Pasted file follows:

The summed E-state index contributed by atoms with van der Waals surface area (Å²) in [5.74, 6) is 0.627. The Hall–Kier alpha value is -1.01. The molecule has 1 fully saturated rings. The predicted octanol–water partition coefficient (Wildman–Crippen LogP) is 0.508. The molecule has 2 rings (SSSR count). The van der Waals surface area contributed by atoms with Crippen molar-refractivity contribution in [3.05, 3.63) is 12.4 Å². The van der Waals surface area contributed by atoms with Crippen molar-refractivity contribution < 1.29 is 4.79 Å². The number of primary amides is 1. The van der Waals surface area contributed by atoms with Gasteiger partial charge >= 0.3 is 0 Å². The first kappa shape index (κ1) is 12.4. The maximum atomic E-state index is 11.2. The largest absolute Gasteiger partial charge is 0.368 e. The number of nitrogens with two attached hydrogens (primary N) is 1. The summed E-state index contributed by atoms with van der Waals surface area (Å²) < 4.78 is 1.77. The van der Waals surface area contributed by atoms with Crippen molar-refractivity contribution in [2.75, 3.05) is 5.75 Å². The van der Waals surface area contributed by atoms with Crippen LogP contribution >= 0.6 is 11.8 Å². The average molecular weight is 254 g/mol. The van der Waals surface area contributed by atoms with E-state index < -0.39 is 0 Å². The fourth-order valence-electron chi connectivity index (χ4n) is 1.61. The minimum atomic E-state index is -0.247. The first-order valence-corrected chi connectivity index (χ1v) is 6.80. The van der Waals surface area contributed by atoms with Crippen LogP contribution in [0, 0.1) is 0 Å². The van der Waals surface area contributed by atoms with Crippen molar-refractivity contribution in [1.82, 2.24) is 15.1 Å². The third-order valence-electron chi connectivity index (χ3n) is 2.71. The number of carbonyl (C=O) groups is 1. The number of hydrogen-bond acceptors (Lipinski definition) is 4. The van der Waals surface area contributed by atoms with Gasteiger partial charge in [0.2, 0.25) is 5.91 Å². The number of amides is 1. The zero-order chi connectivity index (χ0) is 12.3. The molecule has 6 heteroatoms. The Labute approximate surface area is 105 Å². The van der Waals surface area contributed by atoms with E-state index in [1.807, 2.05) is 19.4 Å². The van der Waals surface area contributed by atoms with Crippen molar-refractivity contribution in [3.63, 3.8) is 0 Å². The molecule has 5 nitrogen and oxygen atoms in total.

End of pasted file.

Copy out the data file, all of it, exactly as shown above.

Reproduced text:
The summed E-state index contributed by atoms with van der Waals surface area (Å²) in [5.74, 6) is 0.627. The Hall–Kier alpha value is -1.01. The molecule has 1 fully saturated rings. The predicted octanol–water partition coefficient (Wildman–Crippen LogP) is 0.508. The molecule has 2 rings (SSSR count). The van der Waals surface area contributed by atoms with Crippen molar-refractivity contribution in [3.05, 3.63) is 12.4 Å². The van der Waals surface area contributed by atoms with Crippen molar-refractivity contribution < 1.29 is 4.79 Å². The number of primary amides is 1. The van der Waals surface area contributed by atoms with Gasteiger partial charge >= 0.3 is 0 Å². The first kappa shape index (κ1) is 12.4. The maximum atomic E-state index is 11.2. The largest absolute Gasteiger partial charge is 0.368 e. The number of nitrogens with two attached hydrogens (primary N) is 1. The summed E-state index contributed by atoms with van der Waals surface area (Å²) < 4.78 is 1.77. The van der Waals surface area contributed by atoms with Crippen molar-refractivity contribution in [2.75, 3.05) is 5.75 Å². The van der Waals surface area contributed by atoms with Crippen LogP contribution >= 0.6 is 11.8 Å². The average molecular weight is 254 g/mol. The van der Waals surface area contributed by atoms with E-state index < -0.39 is 0 Å². The fourth-order valence-electron chi connectivity index (χ4n) is 1.61. The minimum atomic E-state index is -0.247. The first-order valence-corrected chi connectivity index (χ1v) is 6.80. The van der Waals surface area contributed by atoms with Crippen LogP contribution in [0, 0.1) is 0 Å². The van der Waals surface area contributed by atoms with Crippen molar-refractivity contribution in [1.82, 2.24) is 15.1 Å². The third-order valence-electron chi connectivity index (χ3n) is 2.71. The number of carbonyl (C=O) groups is 1. The number of hydrogen-bond acceptors (Lipinski definition) is 4. The van der Waals surface area contributed by atoms with Gasteiger partial charge in [0.2, 0.25) is 5.91 Å². The number of amides is 1. The zero-order chi connectivity index (χ0) is 12.3. The molecule has 6 heteroatoms. The Labute approximate surface area is 105 Å². The van der Waals surface area contributed by atoms with E-state index in [1.807, 2.05) is 19.4 Å². The van der Waals surface area contributed by atoms with Crippen molar-refractivity contribution in [3.63, 3.8) is 0 Å². The molecule has 5 nitrogen and oxygen atoms in total.